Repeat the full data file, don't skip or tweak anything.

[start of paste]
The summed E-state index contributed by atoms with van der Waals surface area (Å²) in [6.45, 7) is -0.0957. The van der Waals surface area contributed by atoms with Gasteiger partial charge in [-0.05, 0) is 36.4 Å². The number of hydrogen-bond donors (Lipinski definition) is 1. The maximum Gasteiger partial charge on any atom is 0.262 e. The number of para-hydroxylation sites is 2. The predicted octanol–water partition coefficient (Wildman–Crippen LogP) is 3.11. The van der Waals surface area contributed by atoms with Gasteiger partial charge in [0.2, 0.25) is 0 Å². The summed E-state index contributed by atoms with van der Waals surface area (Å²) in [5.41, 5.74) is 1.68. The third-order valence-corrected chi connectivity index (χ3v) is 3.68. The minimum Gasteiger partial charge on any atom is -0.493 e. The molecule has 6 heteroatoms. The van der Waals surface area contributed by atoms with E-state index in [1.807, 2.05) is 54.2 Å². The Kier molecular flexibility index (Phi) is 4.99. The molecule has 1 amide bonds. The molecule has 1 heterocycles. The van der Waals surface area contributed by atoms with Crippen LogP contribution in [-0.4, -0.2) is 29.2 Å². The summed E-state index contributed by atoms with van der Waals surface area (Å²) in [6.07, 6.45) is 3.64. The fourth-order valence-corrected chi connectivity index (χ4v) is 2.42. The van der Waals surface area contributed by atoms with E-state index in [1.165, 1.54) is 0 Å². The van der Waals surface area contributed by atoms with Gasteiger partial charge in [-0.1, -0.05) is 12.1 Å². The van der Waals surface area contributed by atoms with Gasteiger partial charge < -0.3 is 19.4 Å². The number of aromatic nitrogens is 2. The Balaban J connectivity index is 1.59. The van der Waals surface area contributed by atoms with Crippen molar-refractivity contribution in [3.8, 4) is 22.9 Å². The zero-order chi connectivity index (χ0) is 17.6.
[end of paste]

The summed E-state index contributed by atoms with van der Waals surface area (Å²) in [6.45, 7) is -0.0957. The van der Waals surface area contributed by atoms with Gasteiger partial charge in [-0.05, 0) is 36.4 Å². The number of hydrogen-bond donors (Lipinski definition) is 1. The maximum Gasteiger partial charge on any atom is 0.262 e. The number of para-hydroxylation sites is 2. The predicted octanol–water partition coefficient (Wildman–Crippen LogP) is 3.11. The van der Waals surface area contributed by atoms with Gasteiger partial charge in [0.2, 0.25) is 0 Å². The summed E-state index contributed by atoms with van der Waals surface area (Å²) in [5.41, 5.74) is 1.68. The third-order valence-corrected chi connectivity index (χ3v) is 3.68. The minimum Gasteiger partial charge on any atom is -0.493 e. The molecule has 6 heteroatoms. The van der Waals surface area contributed by atoms with E-state index in [1.807, 2.05) is 54.2 Å². The Kier molecular flexibility index (Phi) is 4.99. The molecule has 1 amide bonds. The molecule has 1 heterocycles. The van der Waals surface area contributed by atoms with Crippen LogP contribution in [-0.4, -0.2) is 29.2 Å². The summed E-state index contributed by atoms with van der Waals surface area (Å²) in [6.07, 6.45) is 3.64. The fourth-order valence-corrected chi connectivity index (χ4v) is 2.42. The van der Waals surface area contributed by atoms with E-state index in [1.165, 1.54) is 0 Å². The van der Waals surface area contributed by atoms with Gasteiger partial charge in [-0.1, -0.05) is 12.1 Å². The van der Waals surface area contributed by atoms with Gasteiger partial charge < -0.3 is 19.4 Å². The number of aromatic nitrogens is 2. The Balaban J connectivity index is 1.59. The van der Waals surface area contributed by atoms with Crippen molar-refractivity contribution in [3.8, 4) is 22.9 Å². The zero-order chi connectivity index (χ0) is 17.6.